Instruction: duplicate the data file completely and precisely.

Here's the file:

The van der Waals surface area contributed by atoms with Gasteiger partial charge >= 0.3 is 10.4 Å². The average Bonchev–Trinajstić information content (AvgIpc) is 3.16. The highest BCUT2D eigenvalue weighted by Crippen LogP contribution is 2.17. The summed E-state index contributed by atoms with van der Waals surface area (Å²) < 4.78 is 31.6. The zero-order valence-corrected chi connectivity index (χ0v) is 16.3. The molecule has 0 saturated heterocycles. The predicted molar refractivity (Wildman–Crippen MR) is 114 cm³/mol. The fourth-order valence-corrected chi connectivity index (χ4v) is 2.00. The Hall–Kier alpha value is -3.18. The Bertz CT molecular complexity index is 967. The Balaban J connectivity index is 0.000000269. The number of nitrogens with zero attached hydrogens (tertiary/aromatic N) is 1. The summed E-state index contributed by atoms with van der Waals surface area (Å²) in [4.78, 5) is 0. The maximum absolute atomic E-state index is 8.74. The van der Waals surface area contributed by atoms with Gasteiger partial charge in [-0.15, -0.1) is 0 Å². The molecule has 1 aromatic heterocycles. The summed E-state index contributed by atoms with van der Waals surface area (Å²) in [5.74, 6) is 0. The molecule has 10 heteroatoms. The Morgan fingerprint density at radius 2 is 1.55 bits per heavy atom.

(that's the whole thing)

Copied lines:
The van der Waals surface area contributed by atoms with Gasteiger partial charge >= 0.3 is 10.4 Å². The average Bonchev–Trinajstić information content (AvgIpc) is 3.16. The highest BCUT2D eigenvalue weighted by Crippen LogP contribution is 2.17. The summed E-state index contributed by atoms with van der Waals surface area (Å²) < 4.78 is 31.6. The zero-order valence-corrected chi connectivity index (χ0v) is 16.3. The molecule has 0 saturated heterocycles. The predicted molar refractivity (Wildman–Crippen MR) is 114 cm³/mol. The fourth-order valence-corrected chi connectivity index (χ4v) is 2.00. The Hall–Kier alpha value is -3.18. The Bertz CT molecular complexity index is 967. The Balaban J connectivity index is 0.000000269. The number of nitrogens with zero attached hydrogens (tertiary/aromatic N) is 1. The summed E-state index contributed by atoms with van der Waals surface area (Å²) in [4.78, 5) is 0. The maximum absolute atomic E-state index is 8.74. The van der Waals surface area contributed by atoms with Gasteiger partial charge in [-0.15, -0.1) is 0 Å². The molecule has 1 aromatic heterocycles. The summed E-state index contributed by atoms with van der Waals surface area (Å²) in [5.74, 6) is 0. The molecule has 10 heteroatoms. The Morgan fingerprint density at radius 2 is 1.55 bits per heavy atom.